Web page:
"Ode (to the) City of Ani"

This Armenian poem dates from the mid-19th century. This particular version of it is reproduced from a guidebook to Ani published in Constantinople in 1910. An approximate translation of the poem into English follows below it. In this 1910 book the poem's author is stated to be unknown (an "Armenian minstrel"), but in some other sources it is attributed to Vardapet Alexander Araratian.

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Ani Kaghak sits and weeps,
There is no one to say; "Don't cry, don't cry".
You think it's nothing, let her stay and cry,
Oh! When will I hear "Don't cry, don't cry"?

I am on fire with so much pain, I burn,
I have no one loyal to trust.
Who would approach this wretch?
Who will ever say "Don't cry, don't cry"?


Oh, Armenian lad, have pity on me,
Look upon your Ani.
You with no mercy, have I not cried enough?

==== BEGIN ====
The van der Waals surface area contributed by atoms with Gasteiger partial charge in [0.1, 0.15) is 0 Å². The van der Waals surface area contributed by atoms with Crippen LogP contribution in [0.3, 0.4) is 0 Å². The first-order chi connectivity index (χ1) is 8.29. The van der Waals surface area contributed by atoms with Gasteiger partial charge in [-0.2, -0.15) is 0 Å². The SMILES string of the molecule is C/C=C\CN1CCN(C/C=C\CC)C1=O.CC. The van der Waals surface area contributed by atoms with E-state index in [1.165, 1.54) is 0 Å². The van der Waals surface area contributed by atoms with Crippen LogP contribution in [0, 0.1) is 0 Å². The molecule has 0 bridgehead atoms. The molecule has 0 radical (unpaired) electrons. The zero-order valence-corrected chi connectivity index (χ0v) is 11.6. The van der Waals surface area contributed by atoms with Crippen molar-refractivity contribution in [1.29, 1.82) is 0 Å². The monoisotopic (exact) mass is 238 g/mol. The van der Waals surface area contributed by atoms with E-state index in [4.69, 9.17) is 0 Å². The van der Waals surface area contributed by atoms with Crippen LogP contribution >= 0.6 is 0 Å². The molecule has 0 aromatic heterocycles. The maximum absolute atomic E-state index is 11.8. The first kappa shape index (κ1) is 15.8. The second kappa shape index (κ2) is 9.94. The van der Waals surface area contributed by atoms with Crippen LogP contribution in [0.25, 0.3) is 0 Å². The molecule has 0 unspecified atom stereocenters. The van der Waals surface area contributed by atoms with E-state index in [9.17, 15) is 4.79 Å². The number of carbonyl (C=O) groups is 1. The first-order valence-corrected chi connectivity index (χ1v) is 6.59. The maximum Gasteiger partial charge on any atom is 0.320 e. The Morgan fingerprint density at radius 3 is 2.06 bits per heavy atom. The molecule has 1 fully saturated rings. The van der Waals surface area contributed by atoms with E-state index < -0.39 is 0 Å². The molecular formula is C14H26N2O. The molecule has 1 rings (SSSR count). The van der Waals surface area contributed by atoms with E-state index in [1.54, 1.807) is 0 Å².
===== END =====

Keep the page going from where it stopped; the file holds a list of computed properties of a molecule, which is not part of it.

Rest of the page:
Have you no sorrow for Ani?

Days of mourning and fear I have seen,
My eyes blinded with tears.
To be an orphan has always been my lot,
Fortune has forsaken me.

I have lost many a king,
The owls now gather around my head.
They sing "Ani is gone
Ani, orphaned and destroyed".

I am Ani, once populous,
Now I am a bitter ruin.
My moans, my sobs, my cries,
Like motherless orphans.

Once I was unequalled,
Your City of the east.
Now I am ruined, cast to the ground,
Sitting alone, weeping aloud.

You came, you saw, and now you leave,
With many tears you bid "goodbye".
For the sake of God, do not forget
When you approach our Masis...

Tell to my brave Ararat
"Poor Ani has fallen and weeps".
When will that mountain give me the tidings,
"Oh my Ani, you have wept enough"?

An Armenian Minstrel ("Hay Ashugh")